5 Ways to Handle Sibling Rivalry

Sibling rivalry is inevitable whether you have 2 kids or 8 kids like Mighty Mommy. That's why it's crucial to implement these 5 tips in your home, to encourage more kindness and less competition.

Cheryl Butler,
February 9, 2014
Episode #267

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One minute your kids are playing happily together—sharing their toys, laughing about how silly their stuffed animals look wearing wigs and sunglasses—and then suddenly, they’re at each other’s throats, fighting and name calling for no real reason except to outdo one another.

Sibling rivalry is inevitable whether you have 2 kids or 8 kids like Mighty Mommy. That's why today I’m going to discuss 5 ways in which you can encourage more kindness and less competition in your home.

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It’s important to understand that sibling rivalry is quite normal.  It’s not unusual to see problems start soon after the birth of a new child.  Though it’s frustrating and stressful to watch your kids treat each other poorly, there are steps you can take to keep the peace in your home while helping your kids form a loving sibling relationship:

Tip #1:  Insist on Respect

Insulting and hurtful words are powerful and damaging. In fact, experts conclude that every negative comment needs at least 5 positive remarks to even out. That's because bad emotions and bad feedback have more impact than good ones.  So it is extremely important to teach our kids to respect one another. 

When parents show respect, kids are more likely to follow. Pay close attention to how you treat family members, your spouse, your friends, and those outside the family. Be friendly and polite to teachers, neighbors, grocery clerks, and anyone else you connect with throughout the week. Offer a kind word to the bus boy who just cleared the mess that your kids made while dining out. 

Your kids are watching and learning from you all the time, so be respectful to others regardless of the situation.  For example, if someone tries to pass you on the highway for driving to slow, instead of screaming obscenities at the car, stay calm and casually remark, “That lady must be in a rush to someplace very important.” By witnessing how you handle contentious situations, you’re helping to lay the groundwork for your kids to be respectful to one another.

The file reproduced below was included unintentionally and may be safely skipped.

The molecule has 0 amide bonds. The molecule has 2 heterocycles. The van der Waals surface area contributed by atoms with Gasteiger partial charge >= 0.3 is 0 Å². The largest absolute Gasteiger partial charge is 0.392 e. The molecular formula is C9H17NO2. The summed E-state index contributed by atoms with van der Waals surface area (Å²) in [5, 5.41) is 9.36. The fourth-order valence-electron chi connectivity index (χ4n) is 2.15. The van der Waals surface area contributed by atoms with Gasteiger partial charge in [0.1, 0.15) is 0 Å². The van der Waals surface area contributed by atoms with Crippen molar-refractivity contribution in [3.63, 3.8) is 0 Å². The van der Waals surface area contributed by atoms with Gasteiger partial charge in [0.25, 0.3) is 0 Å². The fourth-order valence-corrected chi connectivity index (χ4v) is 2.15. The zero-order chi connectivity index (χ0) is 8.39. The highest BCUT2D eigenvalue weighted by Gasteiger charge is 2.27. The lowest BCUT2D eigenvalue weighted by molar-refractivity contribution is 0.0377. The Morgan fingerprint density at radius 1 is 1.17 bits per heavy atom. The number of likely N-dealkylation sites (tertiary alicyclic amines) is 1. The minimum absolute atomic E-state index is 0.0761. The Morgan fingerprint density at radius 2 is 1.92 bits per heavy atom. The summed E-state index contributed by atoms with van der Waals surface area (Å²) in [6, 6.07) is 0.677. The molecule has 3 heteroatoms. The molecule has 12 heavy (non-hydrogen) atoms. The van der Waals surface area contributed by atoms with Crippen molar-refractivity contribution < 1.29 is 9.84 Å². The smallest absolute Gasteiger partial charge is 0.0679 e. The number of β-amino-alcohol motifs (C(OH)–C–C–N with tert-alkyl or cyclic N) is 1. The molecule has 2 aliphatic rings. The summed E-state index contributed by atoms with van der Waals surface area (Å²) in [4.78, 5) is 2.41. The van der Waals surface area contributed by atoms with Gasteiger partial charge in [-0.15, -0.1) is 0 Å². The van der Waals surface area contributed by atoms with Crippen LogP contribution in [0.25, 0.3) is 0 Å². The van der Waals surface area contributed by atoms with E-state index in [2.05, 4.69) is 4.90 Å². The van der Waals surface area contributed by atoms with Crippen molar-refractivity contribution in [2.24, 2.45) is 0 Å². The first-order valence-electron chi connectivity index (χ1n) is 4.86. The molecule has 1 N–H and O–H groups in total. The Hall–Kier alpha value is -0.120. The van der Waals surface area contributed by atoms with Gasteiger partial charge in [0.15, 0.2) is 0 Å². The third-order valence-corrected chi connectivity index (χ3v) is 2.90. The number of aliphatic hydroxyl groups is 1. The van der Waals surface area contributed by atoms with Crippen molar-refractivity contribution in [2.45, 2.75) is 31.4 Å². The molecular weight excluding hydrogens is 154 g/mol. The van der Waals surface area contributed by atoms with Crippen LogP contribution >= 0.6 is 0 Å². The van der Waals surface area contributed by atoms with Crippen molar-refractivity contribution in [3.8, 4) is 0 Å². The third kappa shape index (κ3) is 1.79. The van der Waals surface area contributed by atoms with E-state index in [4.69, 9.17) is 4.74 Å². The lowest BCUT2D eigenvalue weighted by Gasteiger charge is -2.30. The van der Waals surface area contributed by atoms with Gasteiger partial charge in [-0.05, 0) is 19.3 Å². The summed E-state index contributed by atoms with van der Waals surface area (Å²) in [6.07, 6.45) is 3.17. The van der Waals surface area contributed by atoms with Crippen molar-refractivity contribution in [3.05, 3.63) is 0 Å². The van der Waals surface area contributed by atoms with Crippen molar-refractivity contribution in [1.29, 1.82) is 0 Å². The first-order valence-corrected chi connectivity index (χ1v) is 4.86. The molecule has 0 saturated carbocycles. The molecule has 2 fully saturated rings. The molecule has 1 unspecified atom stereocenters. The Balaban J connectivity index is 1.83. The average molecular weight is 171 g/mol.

Tip #2:  Don’t Get Involved

When your children are old enough to understand directions, try to see if they can work out their own conflicts before you step in and intervene.  This strategy can be difficult to pull off because as parents we want to help our kids solve their problems whenever possible, and younger children will need guidance when problem-solving. 

For instance, you can guide your younger child in how to take turns playing with the same toy by physically demonstrating how to share the drums and saying something like “Now it’s Mommy’s turn to play the drums, can I please have them?”  Then you can model your turn ending and handing him back the set of drums, “Here you go, Michael, now it’s your turn to play.”  

When I see trouble brewing between any of my kids, I try and wait it out, unless of course one of them decides he’d like to physically hurt the other.  Otherwise, I quietly observe and if the squabbling continues, I give them gentle reminders and advance warnings. A perfect example is counting to three. My kids know that one of our rules is that if I reach three and the problem hasn’t been solved, I will intervene and they’ll then deal with my consequences.

If I’ve noticed why they are fighting, I also help them remember to state their feelings to each other rather than simply yell or grapple. “Annie, I don’t like the nasty things you are saying about my friend.”  It's best to help them solve the problem themselves. You can offer suggestions, but let them decide what the best options are.


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